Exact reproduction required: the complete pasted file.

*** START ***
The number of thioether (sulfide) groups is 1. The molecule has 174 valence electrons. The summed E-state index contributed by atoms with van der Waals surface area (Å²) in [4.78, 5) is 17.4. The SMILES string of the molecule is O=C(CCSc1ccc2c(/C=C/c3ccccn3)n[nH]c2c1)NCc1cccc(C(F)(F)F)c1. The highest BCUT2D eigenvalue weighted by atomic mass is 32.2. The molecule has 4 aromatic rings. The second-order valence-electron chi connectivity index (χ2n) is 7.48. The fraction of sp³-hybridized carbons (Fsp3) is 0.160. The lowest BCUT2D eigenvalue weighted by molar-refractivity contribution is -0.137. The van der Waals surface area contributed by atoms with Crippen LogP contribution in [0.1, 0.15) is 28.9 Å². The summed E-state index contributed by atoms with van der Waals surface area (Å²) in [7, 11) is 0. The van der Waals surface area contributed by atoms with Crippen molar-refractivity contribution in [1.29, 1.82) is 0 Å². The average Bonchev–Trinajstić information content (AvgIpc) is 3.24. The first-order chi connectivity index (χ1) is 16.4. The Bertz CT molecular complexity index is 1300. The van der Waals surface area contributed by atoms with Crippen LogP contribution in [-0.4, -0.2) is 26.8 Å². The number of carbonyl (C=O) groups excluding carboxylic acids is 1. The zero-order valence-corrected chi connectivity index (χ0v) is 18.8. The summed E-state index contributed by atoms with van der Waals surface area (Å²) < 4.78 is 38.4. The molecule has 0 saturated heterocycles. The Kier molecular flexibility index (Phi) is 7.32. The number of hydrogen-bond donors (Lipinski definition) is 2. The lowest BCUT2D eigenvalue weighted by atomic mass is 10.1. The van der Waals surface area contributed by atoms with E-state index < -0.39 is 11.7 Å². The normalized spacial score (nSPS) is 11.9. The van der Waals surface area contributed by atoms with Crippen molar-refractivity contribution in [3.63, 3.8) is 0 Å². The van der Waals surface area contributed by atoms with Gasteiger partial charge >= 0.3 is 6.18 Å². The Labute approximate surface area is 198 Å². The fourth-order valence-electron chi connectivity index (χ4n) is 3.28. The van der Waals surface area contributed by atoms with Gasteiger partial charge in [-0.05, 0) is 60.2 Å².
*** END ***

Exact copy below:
The number of thioether (sulfide) groups is 1. The molecule has 174 valence electrons. The summed E-state index contributed by atoms with van der Waals surface area (Å²) in [4.78, 5) is 17.4. The SMILES string of the molecule is O=C(CCSc1ccc2c(/C=C/c3ccccn3)n[nH]c2c1)NCc1cccc(C(F)(F)F)c1. The highest BCUT2D eigenvalue weighted by atomic mass is 32.2. The molecule has 4 aromatic rings. The second-order valence-electron chi connectivity index (χ2n) is 7.48. The fraction of sp³-hybridized carbons (Fsp3) is 0.160. The lowest BCUT2D eigenvalue weighted by molar-refractivity contribution is -0.137. The van der Waals surface area contributed by atoms with Crippen LogP contribution in [0.1, 0.15) is 28.9 Å². The summed E-state index contributed by atoms with van der Waals surface area (Å²) in [7, 11) is 0. The van der Waals surface area contributed by atoms with Crippen molar-refractivity contribution in [1.29, 1.82) is 0 Å². The average Bonchev–Trinajstić information content (AvgIpc) is 3.24. The first-order chi connectivity index (χ1) is 16.4. The Bertz CT molecular complexity index is 1300. The van der Waals surface area contributed by atoms with Crippen LogP contribution in [-0.4, -0.2) is 26.8 Å². The number of carbonyl (C=O) groups excluding carboxylic acids is 1. The zero-order valence-corrected chi connectivity index (χ0v) is 18.8. The summed E-state index contributed by atoms with van der Waals surface area (Å²) < 4.78 is 38.4. The molecule has 0 saturated heterocycles. The Kier molecular flexibility index (Phi) is 7.32. The number of hydrogen-bond donors (Lipinski definition) is 2. The lowest BCUT2D eigenvalue weighted by atomic mass is 10.1. The van der Waals surface area contributed by atoms with E-state index < -0.39 is 11.7 Å². The normalized spacial score (nSPS) is 11.9. The van der Waals surface area contributed by atoms with Crippen molar-refractivity contribution in [3.63, 3.8) is 0 Å². The van der Waals surface area contributed by atoms with Gasteiger partial charge >= 0.3 is 6.18 Å². The Labute approximate surface area is 198 Å². The fourth-order valence-electron chi connectivity index (χ4n) is 3.28. The van der Waals surface area contributed by atoms with Gasteiger partial charge in [-0.05, 0) is 60.2 Å².